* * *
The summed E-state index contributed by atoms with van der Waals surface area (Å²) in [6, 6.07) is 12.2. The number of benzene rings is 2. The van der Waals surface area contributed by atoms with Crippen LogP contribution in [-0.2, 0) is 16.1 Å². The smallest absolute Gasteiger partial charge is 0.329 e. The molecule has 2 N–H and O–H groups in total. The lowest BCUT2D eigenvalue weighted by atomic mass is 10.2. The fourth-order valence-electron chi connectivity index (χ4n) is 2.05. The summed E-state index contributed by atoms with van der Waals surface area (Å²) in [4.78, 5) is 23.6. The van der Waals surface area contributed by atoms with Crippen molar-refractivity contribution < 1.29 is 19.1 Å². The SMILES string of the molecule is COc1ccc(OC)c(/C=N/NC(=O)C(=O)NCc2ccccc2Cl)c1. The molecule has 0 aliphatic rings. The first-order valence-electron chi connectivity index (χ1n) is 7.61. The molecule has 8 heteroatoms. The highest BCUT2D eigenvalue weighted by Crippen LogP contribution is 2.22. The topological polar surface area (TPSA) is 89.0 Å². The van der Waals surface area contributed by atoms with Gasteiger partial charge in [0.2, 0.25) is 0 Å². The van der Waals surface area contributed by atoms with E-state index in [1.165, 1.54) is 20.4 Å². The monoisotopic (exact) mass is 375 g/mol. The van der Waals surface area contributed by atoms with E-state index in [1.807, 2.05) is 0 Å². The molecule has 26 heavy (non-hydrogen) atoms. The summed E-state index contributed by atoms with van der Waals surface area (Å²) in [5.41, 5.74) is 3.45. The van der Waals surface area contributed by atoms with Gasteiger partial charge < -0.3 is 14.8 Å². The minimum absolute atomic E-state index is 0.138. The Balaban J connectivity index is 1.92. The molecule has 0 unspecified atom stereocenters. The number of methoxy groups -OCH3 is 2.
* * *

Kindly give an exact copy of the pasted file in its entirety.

The summed E-state index contributed by atoms with van der Waals surface area (Å²) in [6, 6.07) is 12.2. The number of benzene rings is 2. The van der Waals surface area contributed by atoms with Crippen LogP contribution in [-0.2, 0) is 16.1 Å². The smallest absolute Gasteiger partial charge is 0.329 e. The molecule has 2 N–H and O–H groups in total. The lowest BCUT2D eigenvalue weighted by atomic mass is 10.2. The fourth-order valence-electron chi connectivity index (χ4n) is 2.05. The summed E-state index contributed by atoms with van der Waals surface area (Å²) in [4.78, 5) is 23.6. The van der Waals surface area contributed by atoms with Crippen molar-refractivity contribution < 1.29 is 19.1 Å². The SMILES string of the molecule is COc1ccc(OC)c(/C=N/NC(=O)C(=O)NCc2ccccc2Cl)c1. The molecule has 0 aliphatic rings. The first-order valence-electron chi connectivity index (χ1n) is 7.61. The molecule has 8 heteroatoms. The highest BCUT2D eigenvalue weighted by Crippen LogP contribution is 2.22. The topological polar surface area (TPSA) is 89.0 Å². The van der Waals surface area contributed by atoms with Gasteiger partial charge in [0.2, 0.25) is 0 Å². The van der Waals surface area contributed by atoms with E-state index in [1.165, 1.54) is 20.4 Å². The monoisotopic (exact) mass is 375 g/mol. The van der Waals surface area contributed by atoms with E-state index in [1.807, 2.05) is 0 Å². The molecule has 26 heavy (non-hydrogen) atoms. The summed E-state index contributed by atoms with van der Waals surface area (Å²) in [5.41, 5.74) is 3.45. The van der Waals surface area contributed by atoms with Gasteiger partial charge < -0.3 is 14.8 Å². The minimum absolute atomic E-state index is 0.138. The Balaban J connectivity index is 1.92. The molecule has 0 unspecified atom stereocenters. The number of methoxy groups -OCH3 is 2.